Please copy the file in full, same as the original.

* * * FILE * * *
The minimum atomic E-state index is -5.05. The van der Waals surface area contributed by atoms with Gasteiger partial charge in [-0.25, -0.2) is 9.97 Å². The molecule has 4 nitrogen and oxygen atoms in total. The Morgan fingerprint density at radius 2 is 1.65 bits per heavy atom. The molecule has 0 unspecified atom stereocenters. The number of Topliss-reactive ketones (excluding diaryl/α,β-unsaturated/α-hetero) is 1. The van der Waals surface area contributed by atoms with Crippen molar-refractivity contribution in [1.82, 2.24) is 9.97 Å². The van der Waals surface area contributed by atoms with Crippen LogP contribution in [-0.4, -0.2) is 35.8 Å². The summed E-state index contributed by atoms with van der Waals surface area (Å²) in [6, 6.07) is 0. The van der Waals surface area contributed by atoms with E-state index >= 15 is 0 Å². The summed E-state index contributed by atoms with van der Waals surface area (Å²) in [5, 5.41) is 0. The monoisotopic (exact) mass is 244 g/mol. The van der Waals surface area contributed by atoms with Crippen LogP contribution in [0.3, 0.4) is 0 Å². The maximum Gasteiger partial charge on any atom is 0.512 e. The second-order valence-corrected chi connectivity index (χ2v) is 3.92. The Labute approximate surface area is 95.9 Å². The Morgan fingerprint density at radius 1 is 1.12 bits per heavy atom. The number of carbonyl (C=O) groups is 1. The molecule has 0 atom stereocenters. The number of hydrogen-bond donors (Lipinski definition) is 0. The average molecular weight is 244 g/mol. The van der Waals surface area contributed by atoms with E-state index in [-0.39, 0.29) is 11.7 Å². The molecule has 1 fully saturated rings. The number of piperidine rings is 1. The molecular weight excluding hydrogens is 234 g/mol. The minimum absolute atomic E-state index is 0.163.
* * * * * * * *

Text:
The minimum atomic E-state index is -5.05. The van der Waals surface area contributed by atoms with Gasteiger partial charge in [-0.25, -0.2) is 9.97 Å². The molecule has 4 nitrogen and oxygen atoms in total. The Morgan fingerprint density at radius 2 is 1.65 bits per heavy atom. The molecule has 0 unspecified atom stereocenters. The number of Topliss-reactive ketones (excluding diaryl/α,β-unsaturated/α-hetero) is 1. The van der Waals surface area contributed by atoms with Crippen molar-refractivity contribution in [1.82, 2.24) is 9.97 Å². The van der Waals surface area contributed by atoms with Crippen LogP contribution in [-0.4, -0.2) is 35.8 Å². The summed E-state index contributed by atoms with van der Waals surface area (Å²) in [6, 6.07) is 0. The van der Waals surface area contributed by atoms with E-state index >= 15 is 0 Å². The summed E-state index contributed by atoms with van der Waals surface area (Å²) in [5, 5.41) is 0. The monoisotopic (exact) mass is 244 g/mol. The van der Waals surface area contributed by atoms with Crippen LogP contribution in [0.3, 0.4) is 0 Å². The maximum Gasteiger partial charge on any atom is 0.512 e. The second-order valence-corrected chi connectivity index (χ2v) is 3.92. The Labute approximate surface area is 95.9 Å². The Morgan fingerprint density at radius 1 is 1.12 bits per heavy atom. The number of carbonyl (C=O) groups is 1. The molecule has 0 atom stereocenters. The number of hydrogen-bond donors (Lipinski definition) is 0. The average molecular weight is 244 g/mol. The van der Waals surface area contributed by atoms with E-state index in [-0.39, 0.29) is 11.7 Å². The molecule has 1 fully saturated rings. The number of piperidine rings is 1. The molecular weight excluding hydrogens is 234 g/mol. The minimum absolute atomic E-state index is 0.163.